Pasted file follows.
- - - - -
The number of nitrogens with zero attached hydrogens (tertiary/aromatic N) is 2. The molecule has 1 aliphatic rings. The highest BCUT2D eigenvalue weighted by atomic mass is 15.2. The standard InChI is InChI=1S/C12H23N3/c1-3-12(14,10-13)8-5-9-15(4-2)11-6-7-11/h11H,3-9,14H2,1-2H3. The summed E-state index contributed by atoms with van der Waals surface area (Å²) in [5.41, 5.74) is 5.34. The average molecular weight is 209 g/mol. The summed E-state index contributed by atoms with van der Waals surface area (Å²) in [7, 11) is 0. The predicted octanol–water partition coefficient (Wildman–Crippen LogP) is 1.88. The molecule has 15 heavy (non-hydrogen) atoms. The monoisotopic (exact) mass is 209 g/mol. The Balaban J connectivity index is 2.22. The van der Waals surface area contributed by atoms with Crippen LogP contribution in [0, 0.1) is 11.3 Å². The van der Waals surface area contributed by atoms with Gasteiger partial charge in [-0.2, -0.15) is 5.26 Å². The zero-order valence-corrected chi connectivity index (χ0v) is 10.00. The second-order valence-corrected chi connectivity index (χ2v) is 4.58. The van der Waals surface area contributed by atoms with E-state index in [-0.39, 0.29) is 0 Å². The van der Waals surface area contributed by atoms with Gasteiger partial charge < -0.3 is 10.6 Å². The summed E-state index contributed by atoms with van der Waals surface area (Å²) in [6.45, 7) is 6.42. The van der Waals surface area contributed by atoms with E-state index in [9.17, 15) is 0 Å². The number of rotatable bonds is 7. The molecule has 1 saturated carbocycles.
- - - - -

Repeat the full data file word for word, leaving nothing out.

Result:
The number of nitrogens with zero attached hydrogens (tertiary/aromatic N) is 2. The molecule has 1 aliphatic rings. The highest BCUT2D eigenvalue weighted by atomic mass is 15.2. The standard InChI is InChI=1S/C12H23N3/c1-3-12(14,10-13)8-5-9-15(4-2)11-6-7-11/h11H,3-9,14H2,1-2H3. The summed E-state index contributed by atoms with van der Waals surface area (Å²) in [5.41, 5.74) is 5.34. The average molecular weight is 209 g/mol. The summed E-state index contributed by atoms with van der Waals surface area (Å²) in [7, 11) is 0. The predicted octanol–water partition coefficient (Wildman–Crippen LogP) is 1.88. The molecule has 15 heavy (non-hydrogen) atoms. The monoisotopic (exact) mass is 209 g/mol. The Balaban J connectivity index is 2.22. The van der Waals surface area contributed by atoms with Crippen LogP contribution in [0, 0.1) is 11.3 Å². The van der Waals surface area contributed by atoms with Gasteiger partial charge in [-0.2, -0.15) is 5.26 Å². The zero-order valence-corrected chi connectivity index (χ0v) is 10.00. The second-order valence-corrected chi connectivity index (χ2v) is 4.58. The van der Waals surface area contributed by atoms with E-state index in [-0.39, 0.29) is 0 Å². The van der Waals surface area contributed by atoms with Gasteiger partial charge < -0.3 is 10.6 Å². The summed E-state index contributed by atoms with van der Waals surface area (Å²) in [6.45, 7) is 6.42. The van der Waals surface area contributed by atoms with E-state index in [9.17, 15) is 0 Å². The number of rotatable bonds is 7. The molecule has 1 saturated carbocycles.